Yale accelerates loosening of restrictions as COVID-19 alert shifts to yellow
The University previously remained at the orange alert level, which denotes moderate risk, for over a month.
Yasmine Halmane, Contributing Photographer
Yale will ease restrictions and downshift its COVID-19 alert level from orange to yellow on Feb. 7, University COVID-19 Coordinator Stephanie Spangler announced in a community-wide email Friday afternoon. The change comes in response to the “now favorable trajectory” of the Omicron surge that has swept the country over the last two months.
Yale has remained at the orange level since Dec. 19. A host of regulations will loosen with the shift, Dean of Student Affairs Melanie Boyd wrote in an email to students: restrictions on gatherings and visitors will begin to ease on Feb. 11, rather than Feb. 21, the campus-wide quarantine will lift on Feb. 5 rather than Feb. 7 and classes will resume in person on schedule on Feb. 7. Under the yellow COVID-19 alert level, which connotes “low to moderate risk,” students are still required to test twice weekly, wear masks indoors and obtain prior approval for in-person events and gatherings.
“We look forward to the rest of the spring semester with optimism, thanks in no small part to the community’s sustained and diligent efforts,” Spangler wrote. “As we have throughout the pandemic, we will regularly and carefully monitor public health conditions and guidance and make and communicate adjustments in our policies when indicated.”
Spangler added that the Yale community’s adherence to vaccination requirements and public health guidelines contributed to the switch. Spangler also cited “significant” improvement in infection rates and hospitalization numbers within the Yale community and across the state of Connecticut. According to the University COVID-19 dashboard, Yale saw 109 total COVID-19 cases in the seven-day period between Jan. 27 and Feb. 2, marking a decrease from early January, when cases peaked at 167 in one day. 76 percent of on-campus isolation housing is currently available.
Howard Forman, a professor of radiology and biomedical imaging, public health, management and economics, said that public health conditions are currently more favorable than policy-makers predicted they would be when establishing the guidelines for the spring 2022 semester.
“When the University made the moves that they made, I think the timing was right, but I think that they probably over-anticipated how bad things would be at this particular moment,” Forman told the News. “If you look at our dashboard, it’s looking better and better every day, and if you look at the city and state, you’ll see that we’re actually doing extremely well right now. It would be probably irresponsible to maintain orange when we’re back down to where we were when we were last in yellow.”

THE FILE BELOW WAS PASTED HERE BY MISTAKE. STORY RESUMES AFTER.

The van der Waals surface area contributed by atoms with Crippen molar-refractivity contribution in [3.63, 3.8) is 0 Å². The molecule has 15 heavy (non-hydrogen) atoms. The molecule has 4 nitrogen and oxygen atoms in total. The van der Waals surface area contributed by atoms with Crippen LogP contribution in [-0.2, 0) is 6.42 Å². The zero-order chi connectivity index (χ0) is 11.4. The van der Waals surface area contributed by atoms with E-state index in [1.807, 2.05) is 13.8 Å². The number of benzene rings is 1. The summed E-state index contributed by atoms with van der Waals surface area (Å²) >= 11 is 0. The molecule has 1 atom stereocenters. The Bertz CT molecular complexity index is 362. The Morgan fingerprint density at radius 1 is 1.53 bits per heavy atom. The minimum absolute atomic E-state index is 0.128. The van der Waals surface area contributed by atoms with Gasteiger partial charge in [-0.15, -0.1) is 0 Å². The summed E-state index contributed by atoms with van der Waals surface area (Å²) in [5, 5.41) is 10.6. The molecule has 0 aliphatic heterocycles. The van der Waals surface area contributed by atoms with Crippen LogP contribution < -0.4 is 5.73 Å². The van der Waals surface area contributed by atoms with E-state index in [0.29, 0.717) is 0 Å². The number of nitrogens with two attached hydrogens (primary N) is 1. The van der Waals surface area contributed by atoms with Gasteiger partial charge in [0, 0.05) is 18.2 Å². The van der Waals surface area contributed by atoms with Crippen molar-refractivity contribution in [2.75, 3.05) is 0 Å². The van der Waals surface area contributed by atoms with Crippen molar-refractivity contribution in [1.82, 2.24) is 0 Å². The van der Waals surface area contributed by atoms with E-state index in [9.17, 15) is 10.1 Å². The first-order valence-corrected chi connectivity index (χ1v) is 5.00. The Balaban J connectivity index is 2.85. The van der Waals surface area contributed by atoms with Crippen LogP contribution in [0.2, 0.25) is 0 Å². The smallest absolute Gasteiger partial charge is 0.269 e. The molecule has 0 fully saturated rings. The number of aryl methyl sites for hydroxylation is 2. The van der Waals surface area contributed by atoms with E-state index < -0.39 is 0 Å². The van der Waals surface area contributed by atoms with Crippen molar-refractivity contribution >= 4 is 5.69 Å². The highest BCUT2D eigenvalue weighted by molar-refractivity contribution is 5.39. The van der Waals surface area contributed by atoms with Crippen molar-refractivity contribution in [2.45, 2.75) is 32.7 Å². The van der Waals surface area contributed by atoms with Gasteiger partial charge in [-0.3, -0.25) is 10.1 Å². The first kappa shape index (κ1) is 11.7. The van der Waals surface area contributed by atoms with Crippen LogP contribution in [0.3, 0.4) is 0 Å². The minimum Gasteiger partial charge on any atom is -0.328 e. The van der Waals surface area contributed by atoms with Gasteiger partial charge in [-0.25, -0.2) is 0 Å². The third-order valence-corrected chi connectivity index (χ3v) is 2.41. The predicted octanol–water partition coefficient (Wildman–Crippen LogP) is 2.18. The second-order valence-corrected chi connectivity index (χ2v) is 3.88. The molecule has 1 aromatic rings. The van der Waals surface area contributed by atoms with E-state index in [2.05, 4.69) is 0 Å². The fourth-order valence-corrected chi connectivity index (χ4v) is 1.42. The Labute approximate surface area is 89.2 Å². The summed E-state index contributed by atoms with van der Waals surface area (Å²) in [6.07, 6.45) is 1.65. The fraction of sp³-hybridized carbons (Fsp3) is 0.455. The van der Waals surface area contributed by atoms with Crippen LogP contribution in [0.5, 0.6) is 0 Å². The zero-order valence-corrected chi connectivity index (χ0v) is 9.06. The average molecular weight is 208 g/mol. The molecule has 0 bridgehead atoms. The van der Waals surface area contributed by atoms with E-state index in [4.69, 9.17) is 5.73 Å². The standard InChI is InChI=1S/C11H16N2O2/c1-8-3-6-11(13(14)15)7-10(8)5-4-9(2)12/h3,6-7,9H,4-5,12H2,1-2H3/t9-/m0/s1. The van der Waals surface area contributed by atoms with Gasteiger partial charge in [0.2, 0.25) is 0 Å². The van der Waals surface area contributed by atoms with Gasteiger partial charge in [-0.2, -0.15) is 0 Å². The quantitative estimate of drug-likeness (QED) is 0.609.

The University outlined many of the public health guidelines for the spring 2022 semester in December and early January, when, Forman said, it was difficult to predict what public health conditions would look like when in-person instruction resumed. As such, policy-makers planned for a worst case scenario, in which students returning to Yale from different areas triggered a campus-wide spike in COVID-19 cases.
Now, Forman explained, factors like local positivity rates and available capacity in isolation housing and hospitals point to public health circumstances “dramatically improving.” The state of Connecticut’s COVID-19 tracker currently reports a daily test positivity rate of 6.58 percent.
Boyd’s email cited testing and mask requirements as “largely responsible for enabling this easing of restrictions,” and urged students to continue to follow the remaining guidelines.
In January, the University announced its plan for a two-phase quarantine. During the first phase, students were expected to quarantine in their suites until they received a negative COVID-19 test, and during the second phase were instructed to limit engagement with New Haven establishments.
Per Boyd’s email, the second phase of the quarantine will end ahead of schedule, on Feb. 5 rather than Feb. 7.
“Starting tomorrow, then, if you have ended your phase-one quarantine you may resume patronizing New Haven restaurants and businesses and attending performances and athletic events,” Boyd wrote.
Classes, which have been conducted remotely since Jan. 25, are slated to begin in person on Feb. 7. Forman told the News that the return to in-person instruction should not be a cause for concern, pointing to the relatively low frequency of incidents of campus transmission.
“We have the experience of watching what happened at Harvard, Cornell and other places that have come back to school, and they’re not having a problem,” Forman said. “It’s comforting to have these other little experiments going on. Looking at Harvard’s dashboard right now, they had one little surge on January 31, but as of right now, they’re having very few cases— only one undergraduate case out of 4000 tests today.”
All students were required to receive booster shots before returning to campus.